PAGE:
Sylvia Plath and WB Yeats
Chalcot Square must be one of the prettiest places in London, with its pastel-painted stucco houses set around the public garden in the middle.
Part of the square’s charm, and this could also be said for Primrose Hill in general, too, is the mixture of smartness and slightly crumbly, faded gentility. Against this charming and lived-in backdrop is to be found a Blue Plaque to commemorate Sylvia Plath (1932-1963), who lived here with Ted Hughes for a short time from 1960-1961. It’s hard to consider the American writer and poet without peering through the tinge of regret for her recurrent depression and finally her suicide, around the corner at 23 Fitzroy Road – but her influence and renown as an author extend beyond her sad demise. She was awarded the Pulitzer Prize posthumously for the Collected Poems, becoming the first poet to win it after death; and her semi-autobiographical novel, the Bell Jar, is still highly-regarded and to be found on A-Level English Lit reading lists. Plath’s Chalcot Square plaque must surely be one of our best-known and most cherished landmarks.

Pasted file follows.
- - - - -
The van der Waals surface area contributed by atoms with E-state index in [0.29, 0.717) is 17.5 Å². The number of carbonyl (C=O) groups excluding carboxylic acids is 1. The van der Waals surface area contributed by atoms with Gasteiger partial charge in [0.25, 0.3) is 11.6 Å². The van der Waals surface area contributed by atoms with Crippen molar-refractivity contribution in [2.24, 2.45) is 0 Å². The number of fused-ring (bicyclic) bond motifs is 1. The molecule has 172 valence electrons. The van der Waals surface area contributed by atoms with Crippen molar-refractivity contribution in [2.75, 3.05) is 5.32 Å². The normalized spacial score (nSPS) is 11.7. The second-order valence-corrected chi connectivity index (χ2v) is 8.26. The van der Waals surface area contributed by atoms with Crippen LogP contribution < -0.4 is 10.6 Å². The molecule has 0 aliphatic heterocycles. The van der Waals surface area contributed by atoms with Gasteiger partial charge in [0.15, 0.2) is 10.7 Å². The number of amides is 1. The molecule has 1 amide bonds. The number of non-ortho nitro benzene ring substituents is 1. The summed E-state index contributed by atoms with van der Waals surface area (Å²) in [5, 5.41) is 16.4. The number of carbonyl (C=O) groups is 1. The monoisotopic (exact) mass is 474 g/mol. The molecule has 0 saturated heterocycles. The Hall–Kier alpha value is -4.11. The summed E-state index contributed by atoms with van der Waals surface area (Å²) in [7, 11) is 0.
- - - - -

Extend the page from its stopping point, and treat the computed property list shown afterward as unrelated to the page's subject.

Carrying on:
Meanwhile, 23 Fitzroy Road has not gone unmarked; long before Plath and her children came to live there, this pretty terraced house was home to poet and writer WB Yeats (1865-1939). For his poetry, he became in 1923 the first Irishman to win a Nobel Prize. Yeats lived in this house as a small boy, when his family moved from Sligo in 1865 so that the father, John, could pursue his career as an artist. These houses, close to the junction with Chalcot Road, were built around 1860, so the neighbourhood was still newly-developed when the Yeats family arrived.
This house doesn’t have a plaque to Sylvia Path, but on the anniversary of her death flowers are left here, presumably by admirers of her work.
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